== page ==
Question about Heating & Cooling
The electric motor is 1/2 hp; 115 volts single phase; Part #158ER18%12.
Posted by Anonymous on
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Posted on Jan 02, 2017
It is indeed possible to use ONE Phase to run a motor, You simply use One Phase and Neutral. BUT ONLY if the 3 phase is Double, more or less, the required usage Voltage, EG: 440 3 phase, will be OK, for 220 single phase, . But 220 3 Phase,will not run a 240. single Phase. So in your case is suspect not, it really will do no harm to try though. it just wouldn't work, if not enough "juice", be careful.
Posted on Feb 24, 2010
I do not have a diagram for you, but depending on the motor, I can tell you a couple of things. 1. All capacitors are wired in series with the start winding. Most multi-speed motors, that require capacitors, have two brown leads, along with the motor winding leads. If this is the scenario, then just connect line power to neutral and the speed you wish to use, and connect the two brown leads, one to each side of the capacitor. Hope this helps.
Posted on Apr 01, 2010
Testimonial: "Thankyou for your assistance,very helpful."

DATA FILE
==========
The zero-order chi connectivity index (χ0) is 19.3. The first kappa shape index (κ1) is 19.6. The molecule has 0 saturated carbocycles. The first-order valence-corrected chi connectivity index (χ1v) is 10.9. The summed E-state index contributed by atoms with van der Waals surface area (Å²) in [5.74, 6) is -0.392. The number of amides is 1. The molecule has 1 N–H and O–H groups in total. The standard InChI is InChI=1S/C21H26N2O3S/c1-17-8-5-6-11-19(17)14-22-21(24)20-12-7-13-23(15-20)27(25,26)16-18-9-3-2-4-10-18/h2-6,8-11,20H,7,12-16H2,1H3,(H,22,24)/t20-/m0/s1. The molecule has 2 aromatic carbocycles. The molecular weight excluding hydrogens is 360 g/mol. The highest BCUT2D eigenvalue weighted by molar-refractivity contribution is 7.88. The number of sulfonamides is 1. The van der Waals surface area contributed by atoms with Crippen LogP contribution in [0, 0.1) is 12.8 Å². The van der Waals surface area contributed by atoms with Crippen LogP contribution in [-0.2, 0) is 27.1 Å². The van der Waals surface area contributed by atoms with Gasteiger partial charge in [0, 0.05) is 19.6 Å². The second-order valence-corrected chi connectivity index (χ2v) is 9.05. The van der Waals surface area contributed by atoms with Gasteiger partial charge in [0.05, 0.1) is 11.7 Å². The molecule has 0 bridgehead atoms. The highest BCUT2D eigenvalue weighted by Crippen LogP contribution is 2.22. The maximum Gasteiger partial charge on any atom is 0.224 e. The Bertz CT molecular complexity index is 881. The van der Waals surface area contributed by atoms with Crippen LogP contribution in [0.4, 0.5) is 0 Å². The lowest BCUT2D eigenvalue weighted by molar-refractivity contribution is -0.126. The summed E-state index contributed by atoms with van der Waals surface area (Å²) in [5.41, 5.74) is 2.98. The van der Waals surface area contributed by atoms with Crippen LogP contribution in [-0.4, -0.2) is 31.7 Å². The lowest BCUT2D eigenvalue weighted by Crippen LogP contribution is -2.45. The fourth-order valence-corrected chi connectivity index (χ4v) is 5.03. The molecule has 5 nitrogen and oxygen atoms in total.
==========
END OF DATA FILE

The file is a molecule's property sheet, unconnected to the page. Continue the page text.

On most motors the wires with the tabs are connected to the capacitor (usually brown). White wire is neutral and color wires are speeds.
Posted on May 12, 2010
Here's what I think but you will have to check it out...
The fan motor in the 39 heater is a 120V fan there fore it cannot be hooked to the 240 which potentially could have the high (wild) leg as one of the fan legs...
The 240V 36 unit probably has a 240v fan motor....
Now if you were to make sure that the leg that fed the motor was a 120V to ground leg then you will be okay...
Hope you understand where I was going with this...
Posted on Oct 27, 2010
Tips for a great answer:
Note: the following table contains approximate full-load currents for motors of various types, speeds, and frequencies. Variations of ±10% may be expected.
Current - Full-Load (Amperes)
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